How is it possible that pirates from very poor Somalia can hold to ransom ships from some of the richest countries, despite the patrolling by the world’s strongest navies?
That was the dilemma discussed at the recent Istanbul Conference on Somalia, and is high on the agenda of the United Nations, NATO and the European Union.
The current anti-piracy strategy has worked well, but it is facing diminishing returns. Naval patrols off the Horn of Africa have reduced the success rate of attacks: 1 in 10 attempts succeed now, compared to 1 in 3 before. Yet the number of (reported) attacks doubled between 2007 and 2008 from 51 to 111, and doubled again in 2009 to 217. They are still on the increase.
Five years ago, most attacks were along the Somali coast; now some are carried out 1,000 miles offshore. The average ransom used to be a few thousand dollars; it has skyrocketed to $2-3 million and rising. Somali piracy will again earn about $100 million this year.
Navies from around the world protect vessels off the costs of Somalia. Is that working? To an extent yes, but at an exorbitant cost. A vessel patrolling off Somalia costs $100,000 a day. Considering that there are more than 40 vessels out on patrol, the aggregate annual operational cost is about $1.5 billion, compared to the $3 million paid into an anti-piracy trust fund especially created by the United Nations.
The effects on rich countries’ economy has been negligible, as insurance rates have increased only minimally. But the impact of piracy on East Africa is devastating: It endangers lives, curbs trade, kills tourism, steals food aid, enriches criminals, funds insurgents and perverts the regional economy. The disruption has now moved to Great Lakes states that use East African ports for trade.
What can be done?
Letting the pirates go makes no sense: They are back in the water within a week (600 so far have been released following confiscation of their weapons). Shooting them on sight is fundamentally wrong (although it has happened, including recently). Transporting them to countries that own the seized vessels is impractical, given the distance and jurisdictional complexities. What else?
Patrolling off the Gulf of Aden and the Indian Ocean must continue, and seized pirates must be brought to trial in the region: Kenya currently holds 124 pirates, the Seychelles 31 (which is 10 percent of their prison population). More pirates should, and can be tried in other countries in East Africa.
Further international assistance is therefore needed to strengthen the capacity of countries in the region — training prosecutors, refurbishing courts and prisons. This can have wider benefits: It can help police in the Horn of Africa combat drug trafficking (30-35 tons a year from Afghanistan alone), and the smuggling of guns, people, resources and electronics.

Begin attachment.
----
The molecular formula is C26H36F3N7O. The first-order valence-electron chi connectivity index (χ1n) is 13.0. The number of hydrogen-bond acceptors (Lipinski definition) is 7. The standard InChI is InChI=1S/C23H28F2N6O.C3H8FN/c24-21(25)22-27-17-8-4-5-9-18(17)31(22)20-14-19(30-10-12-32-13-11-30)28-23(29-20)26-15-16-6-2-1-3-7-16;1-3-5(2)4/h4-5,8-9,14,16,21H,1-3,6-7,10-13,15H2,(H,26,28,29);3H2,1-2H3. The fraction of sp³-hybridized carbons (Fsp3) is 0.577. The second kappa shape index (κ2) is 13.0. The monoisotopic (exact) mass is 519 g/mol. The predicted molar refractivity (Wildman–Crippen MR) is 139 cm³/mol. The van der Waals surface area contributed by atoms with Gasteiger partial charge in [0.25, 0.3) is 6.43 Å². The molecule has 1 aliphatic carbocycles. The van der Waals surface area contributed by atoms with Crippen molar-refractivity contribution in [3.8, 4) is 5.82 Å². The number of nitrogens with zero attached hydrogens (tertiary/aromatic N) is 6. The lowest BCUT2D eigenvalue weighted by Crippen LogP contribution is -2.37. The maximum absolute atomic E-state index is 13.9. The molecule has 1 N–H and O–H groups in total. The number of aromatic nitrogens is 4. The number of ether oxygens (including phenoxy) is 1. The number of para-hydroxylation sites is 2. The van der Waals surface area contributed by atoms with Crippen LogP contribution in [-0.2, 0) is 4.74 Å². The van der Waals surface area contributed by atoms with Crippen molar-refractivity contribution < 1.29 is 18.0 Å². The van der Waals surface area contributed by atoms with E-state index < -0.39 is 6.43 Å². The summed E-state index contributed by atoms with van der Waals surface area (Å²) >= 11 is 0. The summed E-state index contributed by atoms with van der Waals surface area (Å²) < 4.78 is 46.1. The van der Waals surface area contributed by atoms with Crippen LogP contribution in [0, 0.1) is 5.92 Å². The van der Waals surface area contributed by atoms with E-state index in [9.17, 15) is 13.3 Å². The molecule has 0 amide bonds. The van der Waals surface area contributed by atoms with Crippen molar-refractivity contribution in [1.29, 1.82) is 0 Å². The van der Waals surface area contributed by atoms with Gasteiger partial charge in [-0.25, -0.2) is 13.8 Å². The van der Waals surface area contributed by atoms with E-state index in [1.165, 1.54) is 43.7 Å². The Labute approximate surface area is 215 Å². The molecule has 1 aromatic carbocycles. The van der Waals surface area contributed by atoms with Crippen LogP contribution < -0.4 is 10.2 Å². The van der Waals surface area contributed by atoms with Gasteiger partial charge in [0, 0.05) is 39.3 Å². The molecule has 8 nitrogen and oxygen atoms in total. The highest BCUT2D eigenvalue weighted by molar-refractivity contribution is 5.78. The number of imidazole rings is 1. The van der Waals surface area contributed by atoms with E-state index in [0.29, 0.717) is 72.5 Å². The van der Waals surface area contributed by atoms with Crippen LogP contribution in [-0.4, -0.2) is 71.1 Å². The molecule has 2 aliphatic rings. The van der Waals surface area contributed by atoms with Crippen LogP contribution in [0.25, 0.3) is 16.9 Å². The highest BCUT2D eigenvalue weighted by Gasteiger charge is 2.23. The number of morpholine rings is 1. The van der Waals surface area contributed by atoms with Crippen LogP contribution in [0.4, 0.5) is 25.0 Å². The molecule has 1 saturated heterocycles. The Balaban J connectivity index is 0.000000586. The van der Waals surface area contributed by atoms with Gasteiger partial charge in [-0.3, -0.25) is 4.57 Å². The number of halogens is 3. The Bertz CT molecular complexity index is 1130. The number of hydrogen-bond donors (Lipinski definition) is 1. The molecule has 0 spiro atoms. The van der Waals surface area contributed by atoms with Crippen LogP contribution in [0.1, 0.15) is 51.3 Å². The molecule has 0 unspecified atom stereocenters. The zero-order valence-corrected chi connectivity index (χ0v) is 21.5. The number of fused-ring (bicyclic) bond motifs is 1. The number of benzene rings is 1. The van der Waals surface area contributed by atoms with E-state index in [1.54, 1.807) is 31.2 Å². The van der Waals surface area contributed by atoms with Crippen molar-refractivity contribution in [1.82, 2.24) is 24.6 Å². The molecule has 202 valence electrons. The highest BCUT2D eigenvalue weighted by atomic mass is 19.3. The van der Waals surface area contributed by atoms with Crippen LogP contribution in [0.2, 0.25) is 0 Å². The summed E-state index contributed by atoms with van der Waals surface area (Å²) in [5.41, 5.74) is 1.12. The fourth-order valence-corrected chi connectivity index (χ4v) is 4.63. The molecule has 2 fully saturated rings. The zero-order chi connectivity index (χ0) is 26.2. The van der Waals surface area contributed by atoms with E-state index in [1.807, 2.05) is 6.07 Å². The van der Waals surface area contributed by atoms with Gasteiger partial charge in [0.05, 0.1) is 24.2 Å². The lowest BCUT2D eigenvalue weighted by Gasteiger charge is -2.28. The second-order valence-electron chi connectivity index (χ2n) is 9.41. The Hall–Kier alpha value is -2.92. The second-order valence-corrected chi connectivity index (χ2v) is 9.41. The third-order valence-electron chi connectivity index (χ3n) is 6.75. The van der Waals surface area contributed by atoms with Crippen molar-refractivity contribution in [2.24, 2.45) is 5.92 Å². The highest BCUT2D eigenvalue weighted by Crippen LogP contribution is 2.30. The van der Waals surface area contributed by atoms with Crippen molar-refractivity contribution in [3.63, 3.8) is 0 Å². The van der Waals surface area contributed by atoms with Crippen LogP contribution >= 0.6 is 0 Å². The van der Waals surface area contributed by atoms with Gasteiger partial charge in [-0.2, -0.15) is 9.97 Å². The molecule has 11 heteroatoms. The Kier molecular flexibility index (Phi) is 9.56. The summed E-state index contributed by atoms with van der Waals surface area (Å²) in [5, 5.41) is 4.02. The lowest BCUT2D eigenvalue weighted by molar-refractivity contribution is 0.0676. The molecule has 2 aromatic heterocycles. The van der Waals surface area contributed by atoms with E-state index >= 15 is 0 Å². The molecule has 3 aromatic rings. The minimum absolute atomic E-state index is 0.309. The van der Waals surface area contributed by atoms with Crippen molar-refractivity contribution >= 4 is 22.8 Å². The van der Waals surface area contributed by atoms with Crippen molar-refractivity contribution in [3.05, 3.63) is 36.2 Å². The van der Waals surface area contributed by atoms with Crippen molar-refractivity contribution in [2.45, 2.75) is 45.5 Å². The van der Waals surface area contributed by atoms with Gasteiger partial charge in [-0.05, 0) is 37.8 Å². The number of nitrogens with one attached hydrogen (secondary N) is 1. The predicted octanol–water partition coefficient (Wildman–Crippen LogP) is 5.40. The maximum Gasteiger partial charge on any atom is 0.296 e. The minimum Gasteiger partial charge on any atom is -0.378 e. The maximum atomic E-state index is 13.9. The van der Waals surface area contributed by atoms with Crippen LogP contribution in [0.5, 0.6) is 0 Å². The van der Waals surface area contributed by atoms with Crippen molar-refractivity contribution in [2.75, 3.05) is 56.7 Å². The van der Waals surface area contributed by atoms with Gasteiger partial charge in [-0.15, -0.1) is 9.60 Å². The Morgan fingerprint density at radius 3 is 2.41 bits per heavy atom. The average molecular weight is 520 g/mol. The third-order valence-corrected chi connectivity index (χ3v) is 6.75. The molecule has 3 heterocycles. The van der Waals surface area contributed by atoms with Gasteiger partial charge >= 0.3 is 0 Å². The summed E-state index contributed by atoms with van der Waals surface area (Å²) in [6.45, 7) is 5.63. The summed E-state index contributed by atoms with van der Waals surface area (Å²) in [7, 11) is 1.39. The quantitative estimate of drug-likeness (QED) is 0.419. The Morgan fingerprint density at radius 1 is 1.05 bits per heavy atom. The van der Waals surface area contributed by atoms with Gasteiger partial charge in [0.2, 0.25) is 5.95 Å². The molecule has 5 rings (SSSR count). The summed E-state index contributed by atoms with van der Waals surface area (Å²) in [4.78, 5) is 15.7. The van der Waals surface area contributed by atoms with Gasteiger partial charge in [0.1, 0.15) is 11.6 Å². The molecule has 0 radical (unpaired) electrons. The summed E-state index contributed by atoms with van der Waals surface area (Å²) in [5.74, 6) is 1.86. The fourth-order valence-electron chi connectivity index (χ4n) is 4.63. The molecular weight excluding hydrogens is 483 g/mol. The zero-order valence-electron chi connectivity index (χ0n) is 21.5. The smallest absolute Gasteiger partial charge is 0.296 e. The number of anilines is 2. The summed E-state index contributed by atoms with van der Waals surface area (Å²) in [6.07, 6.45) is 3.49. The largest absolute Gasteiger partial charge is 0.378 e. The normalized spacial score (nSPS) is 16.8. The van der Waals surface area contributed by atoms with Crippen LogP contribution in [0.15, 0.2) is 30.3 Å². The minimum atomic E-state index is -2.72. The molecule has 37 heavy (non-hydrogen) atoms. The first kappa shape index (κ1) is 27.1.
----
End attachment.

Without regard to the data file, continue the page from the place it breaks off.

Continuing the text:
Most of all, the problem must be tackled at its source. Somalia is a high-risk environment, but not all of it is completely anarchic. In provinces such as Somaliland and Puntland, authorities have some control. They should be assisted, technically and financially, to build institutional and logistical infrastructures — coast guards, police, courts — to enforce the anti-piracy law on land.
They should also be assisted with social and economic programs to reconstruct the country and especially to provide jobs to young men otherwise vulnerable to crime.
To begin with — and this is the easy part — Somali prisons should be refurbished to enable Somali pirates to serve their sentences on home soil — even sentences imposed abroad.
Next, the judicial system in Somalia’s provinces where security has improved should be strengthened to the point (not far at all) that it can try its own pirates.
Above all, robust anti-money laundering measures are needed. Each pirate takes home $10-15,000 per successful raid. Their skiffs, in an attack formation, hold 20 to 24 pirates, which collectively amounts to $300,000 to $500,000 per attack.
Given ransom payments of a few million dollars per ship, the difference makes the criminal groups the big winners. In other words, piracy has become an increasingly profitable business — insurance companies do not mind paying a few million dollars for the ransom of a tanker whose temporary disability in the hands of pirates would cost as much per week.
It’s time to adapt the international strategy in Somalia to new conditions — dealing with the problem at its source, on land, rather than at sea.
Until a solution is found in Somalia, the pirates will keep coming.
Antonio Maria Costa, executive director of the United Nations Office on Drugs and Crime.